There are conflicting reports about whether or not an earthquake earlier this week cooled the thermal waters at hot springs north of Tofino on the west coast of Vancouver Island.
After the 4.8 magnitude quake hit 18 kilometres east-northeast of Tofino on Wednesday, no damage was reported to buildings.
Then on Friday, people living near Hot Springs Cove at the north end of Clayoquot Sound told CBC News the temperature of the water in the thermal springs had dropped significantly.
Bernard Charleson said when he put his hand over the hot springs source earlier this week the water was cool — and the sulphur smell was gone.
Charleson, who is a Hesquiaht First Nation emergency co-ordinator, blamed the change on Wednesday's earthquake.
Water hot again say reports
The story was first reported by a local First Nations newspaper, Ha-Shilth-Sa, which is now reporting that Charleson returned to the hot springs later on Friday morning and found the water to be hot.
Others who live in the area also said the hot water is flowing, and there has been no apparent change since the earthquake.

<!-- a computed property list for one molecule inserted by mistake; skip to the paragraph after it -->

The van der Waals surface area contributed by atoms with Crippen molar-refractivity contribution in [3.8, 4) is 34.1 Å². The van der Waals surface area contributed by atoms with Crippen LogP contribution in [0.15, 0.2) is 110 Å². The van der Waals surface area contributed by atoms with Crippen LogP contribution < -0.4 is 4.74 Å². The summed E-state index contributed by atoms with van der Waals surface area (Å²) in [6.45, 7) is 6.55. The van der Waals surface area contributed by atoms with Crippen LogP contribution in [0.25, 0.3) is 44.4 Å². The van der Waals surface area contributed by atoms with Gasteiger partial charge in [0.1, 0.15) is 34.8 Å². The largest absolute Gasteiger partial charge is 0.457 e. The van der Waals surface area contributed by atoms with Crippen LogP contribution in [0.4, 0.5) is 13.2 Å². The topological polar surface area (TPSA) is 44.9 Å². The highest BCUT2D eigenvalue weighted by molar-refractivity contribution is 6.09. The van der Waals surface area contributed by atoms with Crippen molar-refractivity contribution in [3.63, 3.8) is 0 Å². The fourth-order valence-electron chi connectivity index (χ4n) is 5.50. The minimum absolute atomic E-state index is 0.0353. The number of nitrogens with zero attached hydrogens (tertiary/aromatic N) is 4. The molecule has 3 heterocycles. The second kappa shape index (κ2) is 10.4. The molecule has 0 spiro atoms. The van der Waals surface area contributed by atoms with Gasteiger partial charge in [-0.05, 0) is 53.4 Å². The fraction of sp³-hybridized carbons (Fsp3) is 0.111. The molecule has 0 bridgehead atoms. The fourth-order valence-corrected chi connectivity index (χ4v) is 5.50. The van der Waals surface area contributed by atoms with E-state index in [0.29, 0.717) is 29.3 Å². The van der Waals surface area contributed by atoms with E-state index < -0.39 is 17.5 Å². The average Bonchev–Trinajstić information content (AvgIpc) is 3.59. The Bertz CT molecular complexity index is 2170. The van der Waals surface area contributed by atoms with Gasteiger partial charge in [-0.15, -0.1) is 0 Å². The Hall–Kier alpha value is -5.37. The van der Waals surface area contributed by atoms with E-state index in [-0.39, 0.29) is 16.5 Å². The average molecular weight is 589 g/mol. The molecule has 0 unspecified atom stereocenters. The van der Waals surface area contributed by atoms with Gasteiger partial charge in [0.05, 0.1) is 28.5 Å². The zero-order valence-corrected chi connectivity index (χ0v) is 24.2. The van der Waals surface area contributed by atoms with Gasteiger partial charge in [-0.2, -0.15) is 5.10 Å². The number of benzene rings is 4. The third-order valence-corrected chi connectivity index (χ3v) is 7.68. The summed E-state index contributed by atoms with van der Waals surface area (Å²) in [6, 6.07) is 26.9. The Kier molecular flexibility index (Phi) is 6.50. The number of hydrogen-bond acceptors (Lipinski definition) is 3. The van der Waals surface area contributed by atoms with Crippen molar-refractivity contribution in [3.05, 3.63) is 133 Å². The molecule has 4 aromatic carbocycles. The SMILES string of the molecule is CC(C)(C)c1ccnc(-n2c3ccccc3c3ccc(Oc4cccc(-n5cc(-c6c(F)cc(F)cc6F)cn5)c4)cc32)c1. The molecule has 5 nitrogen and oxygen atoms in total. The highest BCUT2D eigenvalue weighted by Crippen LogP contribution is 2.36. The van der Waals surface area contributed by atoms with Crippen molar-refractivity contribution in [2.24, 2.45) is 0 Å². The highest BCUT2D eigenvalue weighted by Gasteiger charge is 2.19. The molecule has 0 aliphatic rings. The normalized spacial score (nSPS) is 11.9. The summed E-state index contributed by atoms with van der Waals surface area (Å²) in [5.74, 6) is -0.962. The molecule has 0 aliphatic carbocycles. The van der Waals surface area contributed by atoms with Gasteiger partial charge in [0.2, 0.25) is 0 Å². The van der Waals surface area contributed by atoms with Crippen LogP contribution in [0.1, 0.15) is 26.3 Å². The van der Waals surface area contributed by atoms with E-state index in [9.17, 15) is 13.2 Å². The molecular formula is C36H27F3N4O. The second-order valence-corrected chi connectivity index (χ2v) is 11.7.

The hot springs, which are located about 33 kilometres northwest of Tofino, have long been a popular destination for tourists, who often fly or boat in for the day.
Ocean Simone Shine, the manager of Ocean Outfitters in Tofino, said a tour group visited the hot springs on Thursday and they were hot and everyone enjoyed themselves.
Adam Buskard, who owns the Tofino Times Magazine told CBC News he was at the hot springs on Friday and the water is running hot, as normal.
Deep fault heats water
If the water was cooled by the earthquake, even temporarily, it would not be the first time that has happened.
In 2012, an earthquake near Haida Gwaii also shut off the water at some popular hot springs, but Parks Canada officials said the heat has been slowly returning to water there.
It remains unclear what happened to the thermal water source after the recent quake, but officials from Tofino are expect to be at the springs on Friday to do tests on the water temperature and sulphur levels.
According to B.C. Parks the hot springs are created by surface water flowing though a fault in the earth's crust to a depth of about five kilometres.
The water is heated to a temperature of 109 C and then forced back to the surface by hydrostatic pressure, where it is discharged through a fissure at a temperature of about 50 C.